One enduring influence on jazz was the nature of the venues where it was performed. Alongside the new music a large sex industry flourished in New Orleans. As early as 1850, it was considered the “red-light capital” of the US. The brothels became the principal employer of the town’s black musicians, who were frequently shut out of more “respectable” jobs due to the colour of their skin. This shaped the performances (and the lives) of these artists in various ways. It meant difficult, dangerous and unstable working conditions, an intimate relationship with organised crime, the constant temptation of addictive substances, and an immersion in a particularly misogynist culture.
The popularity of jazz grew exponentially. It could thank some key technical innovations of the period for extending its reach—the juke box, the radio and the record player. Yet these developments were in themselves no guarantee that such a localised phenomenon could find a mass audience in the wider world. One of the theoreticians of the Harlem Renaissance, Joel Augustus Rogers, argues that something profound was going on, and that it was no accident that the music of freed slaves resonated with the oppressed and the exploited elsewhere:
The true spirit of jazz is a joyful revolt from convention, custom, authority, boredom, even sorrow—from everything that would confine the soul of man… It has been such a balm for modern ennui…a release of all the suppressed emotions at once, a blowing off of the lid.15
As the music infected other states of the union, so did prohibition. In practice this meant that even when jazz clubs emerged in their own right, they were generally run by the mob, who favoured these establishments as a convenient way to launder money and sell alcohol. It was not much of a step up from performing in brothels. Some in the audience considered it sport to abuse—and even attack—the performers. Things got so bad that many carried weapons on stage for their own protection.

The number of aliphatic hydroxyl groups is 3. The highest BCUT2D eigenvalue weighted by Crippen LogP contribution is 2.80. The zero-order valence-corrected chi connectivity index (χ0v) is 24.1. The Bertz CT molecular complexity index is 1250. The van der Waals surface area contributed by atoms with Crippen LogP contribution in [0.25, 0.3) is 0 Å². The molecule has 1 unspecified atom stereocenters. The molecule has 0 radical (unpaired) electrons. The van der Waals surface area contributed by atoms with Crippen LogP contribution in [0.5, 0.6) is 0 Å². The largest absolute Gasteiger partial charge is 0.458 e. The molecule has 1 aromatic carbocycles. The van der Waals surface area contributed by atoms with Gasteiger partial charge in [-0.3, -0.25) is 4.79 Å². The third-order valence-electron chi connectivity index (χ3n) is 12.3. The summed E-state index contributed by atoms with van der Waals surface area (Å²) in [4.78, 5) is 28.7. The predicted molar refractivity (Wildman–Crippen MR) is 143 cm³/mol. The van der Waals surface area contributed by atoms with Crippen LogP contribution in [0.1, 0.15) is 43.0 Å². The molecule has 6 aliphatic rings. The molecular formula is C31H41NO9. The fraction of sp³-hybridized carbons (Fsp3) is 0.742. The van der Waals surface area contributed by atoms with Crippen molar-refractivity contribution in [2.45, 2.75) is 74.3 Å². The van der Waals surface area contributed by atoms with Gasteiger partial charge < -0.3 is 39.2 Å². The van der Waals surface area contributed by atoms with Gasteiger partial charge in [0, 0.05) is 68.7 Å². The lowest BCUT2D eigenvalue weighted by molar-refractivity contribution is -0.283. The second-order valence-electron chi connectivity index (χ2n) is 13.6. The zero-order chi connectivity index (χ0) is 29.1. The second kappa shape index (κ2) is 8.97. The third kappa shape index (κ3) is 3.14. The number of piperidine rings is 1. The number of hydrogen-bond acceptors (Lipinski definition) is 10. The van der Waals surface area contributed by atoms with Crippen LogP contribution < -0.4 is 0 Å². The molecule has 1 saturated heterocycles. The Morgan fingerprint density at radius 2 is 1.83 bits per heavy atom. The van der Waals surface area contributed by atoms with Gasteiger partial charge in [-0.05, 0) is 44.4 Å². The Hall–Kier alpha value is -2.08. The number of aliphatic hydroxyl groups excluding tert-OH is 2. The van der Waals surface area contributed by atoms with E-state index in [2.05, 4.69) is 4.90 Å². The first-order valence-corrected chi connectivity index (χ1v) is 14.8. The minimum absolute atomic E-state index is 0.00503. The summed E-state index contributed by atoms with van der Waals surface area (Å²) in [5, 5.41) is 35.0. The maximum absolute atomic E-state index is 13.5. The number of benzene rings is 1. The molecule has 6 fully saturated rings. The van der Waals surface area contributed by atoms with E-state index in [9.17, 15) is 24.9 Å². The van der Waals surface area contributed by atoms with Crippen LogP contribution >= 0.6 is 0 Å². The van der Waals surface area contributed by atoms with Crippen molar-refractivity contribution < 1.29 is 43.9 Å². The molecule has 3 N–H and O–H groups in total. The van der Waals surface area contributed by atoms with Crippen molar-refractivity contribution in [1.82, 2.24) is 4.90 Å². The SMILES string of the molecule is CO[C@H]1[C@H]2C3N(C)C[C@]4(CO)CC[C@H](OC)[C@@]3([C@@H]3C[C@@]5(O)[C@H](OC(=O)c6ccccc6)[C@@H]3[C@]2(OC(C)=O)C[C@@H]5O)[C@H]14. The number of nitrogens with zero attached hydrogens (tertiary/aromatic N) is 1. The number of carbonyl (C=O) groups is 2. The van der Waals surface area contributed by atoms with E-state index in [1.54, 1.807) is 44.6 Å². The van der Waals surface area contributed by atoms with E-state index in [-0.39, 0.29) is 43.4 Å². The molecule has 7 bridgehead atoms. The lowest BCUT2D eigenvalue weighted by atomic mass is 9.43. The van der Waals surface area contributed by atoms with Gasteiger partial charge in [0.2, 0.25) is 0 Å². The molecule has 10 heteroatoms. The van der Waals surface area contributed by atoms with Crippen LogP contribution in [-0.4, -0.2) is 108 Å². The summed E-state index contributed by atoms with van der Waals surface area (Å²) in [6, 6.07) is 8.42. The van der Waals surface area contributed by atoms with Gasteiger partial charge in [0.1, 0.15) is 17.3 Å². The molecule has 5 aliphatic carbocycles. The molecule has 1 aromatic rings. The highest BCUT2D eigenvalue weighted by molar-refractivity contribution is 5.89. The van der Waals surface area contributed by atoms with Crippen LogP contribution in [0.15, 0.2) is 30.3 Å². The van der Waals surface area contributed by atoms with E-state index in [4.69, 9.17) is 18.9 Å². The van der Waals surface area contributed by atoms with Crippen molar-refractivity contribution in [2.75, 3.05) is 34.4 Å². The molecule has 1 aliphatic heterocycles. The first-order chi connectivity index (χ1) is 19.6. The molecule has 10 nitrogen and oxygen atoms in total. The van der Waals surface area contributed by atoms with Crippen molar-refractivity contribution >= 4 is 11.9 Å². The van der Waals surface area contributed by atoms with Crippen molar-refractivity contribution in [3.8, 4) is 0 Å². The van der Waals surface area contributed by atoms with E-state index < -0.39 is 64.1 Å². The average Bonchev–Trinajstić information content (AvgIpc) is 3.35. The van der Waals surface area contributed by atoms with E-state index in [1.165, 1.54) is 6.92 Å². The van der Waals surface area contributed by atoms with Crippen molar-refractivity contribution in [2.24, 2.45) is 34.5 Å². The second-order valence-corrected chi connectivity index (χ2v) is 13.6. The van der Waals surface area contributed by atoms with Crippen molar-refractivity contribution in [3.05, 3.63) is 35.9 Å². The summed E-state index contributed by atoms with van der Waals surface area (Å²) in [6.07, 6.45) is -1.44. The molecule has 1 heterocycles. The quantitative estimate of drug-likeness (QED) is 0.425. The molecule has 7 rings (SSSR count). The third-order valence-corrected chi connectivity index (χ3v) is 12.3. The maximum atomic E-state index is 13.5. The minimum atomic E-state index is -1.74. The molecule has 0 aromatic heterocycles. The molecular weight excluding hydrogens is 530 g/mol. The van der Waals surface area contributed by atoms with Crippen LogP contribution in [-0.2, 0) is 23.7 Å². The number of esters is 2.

Musicians tried to organise to improve their lot, but they faced impossible odds, getting ripped off at every turn. When they turned to unions for help, they often found them to be corrupt, racist and mixed up with the mafia.16 Quite a few of the most famous names in the genre, who made a fortune for their managers, agents and publishers, were living in poverty. Some gave up in despair, opting for regular jobs that would at least pay the rent. Many others escaped abroad, especially to Europe, where the chances of finding both respect and a living wage were far higher.
For most of its early life jazz was primarily experienced as dance music, attracting massive audiences. We have seen how, from the very start, the authorities were terrified by its ability to get black and white people cavorting together. It aroused their deepest fears—that “desegregation” would quickly lead to “miscegenation”. This came to a head during the Second World War, when a debilitating tax on dance halls was imposed, driving many out of business.17 This had a major impact on the nature of the music, sealing the fate of swing and facilitating the rise of (experimental and undanceable) bebop.